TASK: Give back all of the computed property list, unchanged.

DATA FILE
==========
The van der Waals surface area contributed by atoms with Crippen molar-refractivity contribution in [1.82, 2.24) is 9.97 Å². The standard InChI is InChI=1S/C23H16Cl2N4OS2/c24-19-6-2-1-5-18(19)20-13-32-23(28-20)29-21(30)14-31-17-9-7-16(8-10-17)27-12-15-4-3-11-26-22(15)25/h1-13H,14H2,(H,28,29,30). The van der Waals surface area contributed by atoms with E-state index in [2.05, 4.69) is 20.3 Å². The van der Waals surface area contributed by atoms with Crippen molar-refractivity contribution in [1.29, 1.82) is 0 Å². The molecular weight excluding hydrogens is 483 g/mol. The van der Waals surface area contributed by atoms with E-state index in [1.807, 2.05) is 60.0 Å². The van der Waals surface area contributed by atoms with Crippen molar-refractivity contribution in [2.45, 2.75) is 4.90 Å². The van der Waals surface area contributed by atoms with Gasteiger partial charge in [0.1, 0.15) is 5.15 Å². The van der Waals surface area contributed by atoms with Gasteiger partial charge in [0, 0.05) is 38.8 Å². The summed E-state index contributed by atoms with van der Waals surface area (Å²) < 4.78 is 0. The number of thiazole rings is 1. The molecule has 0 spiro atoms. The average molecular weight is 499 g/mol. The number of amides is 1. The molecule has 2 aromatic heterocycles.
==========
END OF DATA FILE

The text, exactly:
The van der Waals surface area contributed by atoms with Crippen molar-refractivity contribution in [1.82, 2.24) is 9.97 Å². The standard InChI is InChI=1S/C23H16Cl2N4OS2/c24-19-6-2-1-5-18(19)20-13-32-23(28-20)29-21(30)14-31-17-9-7-16(8-10-17)27-12-15-4-3-11-26-22(15)25/h1-13H,14H2,(H,28,29,30). The van der Waals surface area contributed by atoms with E-state index in [2.05, 4.69) is 20.3 Å². The van der Waals surface area contributed by atoms with Crippen molar-refractivity contribution in [1.29, 1.82) is 0 Å². The molecular weight excluding hydrogens is 483 g/mol. The van der Waals surface area contributed by atoms with E-state index in [1.807, 2.05) is 60.0 Å². The van der Waals surface area contributed by atoms with Crippen molar-refractivity contribution in [2.45, 2.75) is 4.90 Å². The van der Waals surface area contributed by atoms with Gasteiger partial charge in [0.1, 0.15) is 5.15 Å². The van der Waals surface area contributed by atoms with Gasteiger partial charge in [0, 0.05) is 38.8 Å². The summed E-state index contributed by atoms with van der Waals surface area (Å²) < 4.78 is 0. The number of thiazole rings is 1. The molecule has 0 spiro atoms. The average molecular weight is 499 g/mol. The number of amides is 1. The molecule has 2 aromatic heterocycles.